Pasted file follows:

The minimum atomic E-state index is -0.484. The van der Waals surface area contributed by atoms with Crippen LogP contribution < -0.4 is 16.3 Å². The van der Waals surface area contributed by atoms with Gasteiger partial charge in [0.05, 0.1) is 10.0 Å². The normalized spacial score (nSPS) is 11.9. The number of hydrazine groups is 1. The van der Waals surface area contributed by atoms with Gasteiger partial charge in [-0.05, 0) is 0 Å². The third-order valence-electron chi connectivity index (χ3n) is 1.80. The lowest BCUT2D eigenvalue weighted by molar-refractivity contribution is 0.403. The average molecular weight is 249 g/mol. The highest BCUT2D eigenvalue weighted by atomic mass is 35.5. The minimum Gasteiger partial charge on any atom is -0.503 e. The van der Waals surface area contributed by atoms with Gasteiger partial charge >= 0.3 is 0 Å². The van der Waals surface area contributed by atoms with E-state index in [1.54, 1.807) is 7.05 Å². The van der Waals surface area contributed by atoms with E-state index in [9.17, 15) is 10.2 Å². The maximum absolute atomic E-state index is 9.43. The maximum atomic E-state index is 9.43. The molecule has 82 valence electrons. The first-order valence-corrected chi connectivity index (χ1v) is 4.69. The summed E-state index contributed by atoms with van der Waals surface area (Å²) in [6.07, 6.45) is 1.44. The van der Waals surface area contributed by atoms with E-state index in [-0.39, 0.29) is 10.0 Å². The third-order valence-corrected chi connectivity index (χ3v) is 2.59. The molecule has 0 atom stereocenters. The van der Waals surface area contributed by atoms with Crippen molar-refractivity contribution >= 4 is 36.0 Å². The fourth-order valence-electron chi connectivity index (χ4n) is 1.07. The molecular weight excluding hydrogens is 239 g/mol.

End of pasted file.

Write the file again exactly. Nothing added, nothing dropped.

The minimum atomic E-state index is -0.484. The van der Waals surface area contributed by atoms with Crippen LogP contribution < -0.4 is 16.3 Å². The van der Waals surface area contributed by atoms with Gasteiger partial charge in [0.05, 0.1) is 10.0 Å². The normalized spacial score (nSPS) is 11.9. The number of hydrazine groups is 1. The van der Waals surface area contributed by atoms with Gasteiger partial charge in [-0.05, 0) is 0 Å². The third-order valence-electron chi connectivity index (χ3n) is 1.80. The lowest BCUT2D eigenvalue weighted by molar-refractivity contribution is 0.403. The average molecular weight is 249 g/mol. The highest BCUT2D eigenvalue weighted by atomic mass is 35.5. The minimum Gasteiger partial charge on any atom is -0.503 e. The van der Waals surface area contributed by atoms with Gasteiger partial charge >= 0.3 is 0 Å². The van der Waals surface area contributed by atoms with E-state index in [1.54, 1.807) is 7.05 Å². The van der Waals surface area contributed by atoms with E-state index in [9.17, 15) is 10.2 Å². The maximum absolute atomic E-state index is 9.43. The maximum atomic E-state index is 9.43. The molecule has 82 valence electrons. The first-order valence-corrected chi connectivity index (χ1v) is 4.69. The summed E-state index contributed by atoms with van der Waals surface area (Å²) in [6.07, 6.45) is 1.44. The van der Waals surface area contributed by atoms with E-state index in [-0.39, 0.29) is 10.0 Å². The third-order valence-corrected chi connectivity index (χ3v) is 2.59. The molecule has 0 atom stereocenters. The van der Waals surface area contributed by atoms with Crippen molar-refractivity contribution >= 4 is 36.0 Å². The fourth-order valence-electron chi connectivity index (χ4n) is 1.07. The molecular weight excluding hydrogens is 239 g/mol.